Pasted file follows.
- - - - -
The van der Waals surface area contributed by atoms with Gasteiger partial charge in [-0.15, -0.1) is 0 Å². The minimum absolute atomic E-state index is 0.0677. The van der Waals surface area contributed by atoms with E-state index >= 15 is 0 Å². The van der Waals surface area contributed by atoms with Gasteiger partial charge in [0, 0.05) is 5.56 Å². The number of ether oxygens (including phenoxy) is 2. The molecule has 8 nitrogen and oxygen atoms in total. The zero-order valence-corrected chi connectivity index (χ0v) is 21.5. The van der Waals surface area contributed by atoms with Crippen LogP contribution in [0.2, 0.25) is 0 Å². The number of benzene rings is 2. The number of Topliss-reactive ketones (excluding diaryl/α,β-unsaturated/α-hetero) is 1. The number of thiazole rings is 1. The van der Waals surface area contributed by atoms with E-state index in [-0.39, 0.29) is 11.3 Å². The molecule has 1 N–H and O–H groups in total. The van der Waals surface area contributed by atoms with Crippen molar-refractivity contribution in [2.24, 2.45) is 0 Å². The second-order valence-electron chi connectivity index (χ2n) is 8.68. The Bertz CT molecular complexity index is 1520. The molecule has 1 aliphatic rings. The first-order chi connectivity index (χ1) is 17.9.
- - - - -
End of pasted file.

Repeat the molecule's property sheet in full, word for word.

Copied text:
The van der Waals surface area contributed by atoms with Gasteiger partial charge in [-0.15, -0.1) is 0 Å². The minimum absolute atomic E-state index is 0.0677. The van der Waals surface area contributed by atoms with E-state index >= 15 is 0 Å². The van der Waals surface area contributed by atoms with Gasteiger partial charge in [0, 0.05) is 5.56 Å². The number of ether oxygens (including phenoxy) is 2. The molecule has 8 nitrogen and oxygen atoms in total. The zero-order valence-corrected chi connectivity index (χ0v) is 21.5. The van der Waals surface area contributed by atoms with Crippen LogP contribution in [0.2, 0.25) is 0 Å². The number of benzene rings is 2. The number of Topliss-reactive ketones (excluding diaryl/α,β-unsaturated/α-hetero) is 1. The number of thiazole rings is 1. The van der Waals surface area contributed by atoms with E-state index in [-0.39, 0.29) is 11.3 Å². The molecule has 1 N–H and O–H groups in total. The van der Waals surface area contributed by atoms with Crippen molar-refractivity contribution in [2.24, 2.45) is 0 Å². The second-order valence-electron chi connectivity index (χ2n) is 8.68. The Bertz CT molecular complexity index is 1520. The molecule has 1 aliphatic rings. The first-order chi connectivity index (χ1) is 17.9.